Air France’s recent announcement that it will end domestic flights at Paris Orly airport by 2026 marks what could be the final step towards the Air France-KLM Group having clearly differentiated operations at the Paris capital’s two main airports.

Speaking during Air France-KLM’s earnings call on 27 October, group chief executive Ben Smith explained that while the reduction in point-to-point domestic flying reflects “big, big decreases” in demand for such services as corporate customers in particular switch to rail services, the decision to halt flights by its mainline operator fits into a wider strategic vision for Paris Charles de Gaulle and Orly airports.


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Namely, “we are going to streamline and centralise all Air France activity to CDG airport”, Smith says, while Orly services are increasingly operated by low-cost unit Transavia – which is able to expand following a 2019 union agreement that overturned a previous stipulation restricting it to 40 aircraft. That expansion will be fed by a fleet of Airbus A320neo jets.

While Air France will “bolster” some of its flying to domestic destinations from CDG in light of the dropped Orly services, this is “not particularly for local flying but to enhance our product and utilise and leverage our hub to attract further long-haul connections via a more competitive offering versus our main European competitors”, Smith states.

At the same time, some of the slots freed by Air France’s dropped flights at Orly will be used by Transavia on the same domestic routes at lower frequencies, while some will be used by the low-cost unit to expand its European connections, Smith explains.

“We intend to make Orly… a true asset for the Air France-KLM group,” he states. “Having a viable low-cost operator and 51% of the slots, a new metro link that will be in place by May of next year – the airport is going to be a very attractive airport for business and leisure travellers, in particular to Europe, and we are going to be very well positioned with a highly competitive-cost-structure-brand in the name of Transavia.”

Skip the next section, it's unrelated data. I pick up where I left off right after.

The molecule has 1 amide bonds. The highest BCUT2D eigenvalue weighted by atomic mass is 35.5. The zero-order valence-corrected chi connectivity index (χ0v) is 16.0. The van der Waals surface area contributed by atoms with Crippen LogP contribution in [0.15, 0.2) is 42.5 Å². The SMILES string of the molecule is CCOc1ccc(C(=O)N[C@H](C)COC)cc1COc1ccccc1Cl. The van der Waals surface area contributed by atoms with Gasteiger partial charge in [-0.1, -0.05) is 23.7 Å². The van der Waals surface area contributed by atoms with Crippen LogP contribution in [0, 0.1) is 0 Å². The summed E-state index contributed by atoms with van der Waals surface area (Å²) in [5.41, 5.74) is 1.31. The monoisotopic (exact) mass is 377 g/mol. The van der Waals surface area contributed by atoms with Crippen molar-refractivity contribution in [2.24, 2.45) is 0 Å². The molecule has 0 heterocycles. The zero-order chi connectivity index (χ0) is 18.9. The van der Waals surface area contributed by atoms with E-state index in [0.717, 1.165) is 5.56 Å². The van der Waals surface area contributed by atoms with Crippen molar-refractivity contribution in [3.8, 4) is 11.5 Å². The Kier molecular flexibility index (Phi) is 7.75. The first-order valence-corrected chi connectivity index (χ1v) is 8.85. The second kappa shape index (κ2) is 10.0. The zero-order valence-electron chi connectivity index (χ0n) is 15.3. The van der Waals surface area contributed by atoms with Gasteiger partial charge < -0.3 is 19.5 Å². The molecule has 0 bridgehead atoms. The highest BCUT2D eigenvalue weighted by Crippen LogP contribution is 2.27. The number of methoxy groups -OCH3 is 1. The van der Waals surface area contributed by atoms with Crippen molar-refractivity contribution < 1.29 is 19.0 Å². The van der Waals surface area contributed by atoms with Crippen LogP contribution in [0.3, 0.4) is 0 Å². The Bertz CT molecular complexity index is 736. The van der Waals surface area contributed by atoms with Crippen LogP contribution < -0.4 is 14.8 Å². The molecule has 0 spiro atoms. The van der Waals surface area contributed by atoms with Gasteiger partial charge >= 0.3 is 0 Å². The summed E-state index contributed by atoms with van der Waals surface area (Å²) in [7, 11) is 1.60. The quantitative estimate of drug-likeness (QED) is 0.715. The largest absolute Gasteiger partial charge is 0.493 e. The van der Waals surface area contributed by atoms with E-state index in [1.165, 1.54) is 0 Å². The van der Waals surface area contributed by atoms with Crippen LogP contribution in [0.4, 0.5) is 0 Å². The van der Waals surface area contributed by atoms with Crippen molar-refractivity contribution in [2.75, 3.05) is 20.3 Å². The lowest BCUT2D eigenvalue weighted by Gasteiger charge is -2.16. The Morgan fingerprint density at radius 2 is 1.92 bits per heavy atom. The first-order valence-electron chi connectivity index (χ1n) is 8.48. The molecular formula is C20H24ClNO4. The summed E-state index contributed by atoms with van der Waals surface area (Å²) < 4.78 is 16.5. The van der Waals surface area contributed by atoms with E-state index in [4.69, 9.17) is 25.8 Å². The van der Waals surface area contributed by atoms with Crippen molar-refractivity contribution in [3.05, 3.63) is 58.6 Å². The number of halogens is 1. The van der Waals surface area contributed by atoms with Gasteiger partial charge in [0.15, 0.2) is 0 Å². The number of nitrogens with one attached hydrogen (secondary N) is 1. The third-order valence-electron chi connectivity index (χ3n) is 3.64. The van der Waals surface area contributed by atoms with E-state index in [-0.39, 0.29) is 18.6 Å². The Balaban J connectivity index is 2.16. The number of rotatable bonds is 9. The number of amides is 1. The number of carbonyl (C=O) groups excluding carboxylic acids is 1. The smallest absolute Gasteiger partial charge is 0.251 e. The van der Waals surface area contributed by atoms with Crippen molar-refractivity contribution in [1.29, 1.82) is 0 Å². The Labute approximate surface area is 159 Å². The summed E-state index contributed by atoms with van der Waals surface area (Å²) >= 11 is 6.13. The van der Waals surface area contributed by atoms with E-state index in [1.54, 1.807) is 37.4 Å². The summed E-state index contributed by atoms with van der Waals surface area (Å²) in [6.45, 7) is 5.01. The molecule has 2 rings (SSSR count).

Around 30 regional aircraft operated by Hop were already removed from Orly during the pandemic, Smith points out, in another move towards focusing on lower-cost services from the airport.

Furthermore, during the pandemic, “we have removed the bulk of our long-haul fleet [from Orly]”, Smith says, with only five Boeing 777s left operating at the facility, serving French overseas territories. The group has indicated that it intends to add more services to those destinations from CDG from 2026, without explicitly saying that it will drop Orly flights.

Aiding the reorganisation of its Paris operations, Smith notes that pilots who fly for Transavia “are now Air France pilots under the same contract with different work rules”. Those work rules enable the group “to get the same productivity and therefore unit costs versus, for example, EasyJet” at Transavia, he explains.

Nevertheless, the ramping down of Air France operations at Orly is still likely to bring some tensions with unions across the range of affected functions, Smith acknowledges, adding that he is optimistic they can be overcome.

“The overall impact, with the three-year notice, we think we can manage with the unions,” he says. “We are in a situation where there will be no forced job losses.”

One Air France flight that will remain at Orly is a Corsica service that it is committed to operating with Air Corsica under a public service obligation agreement.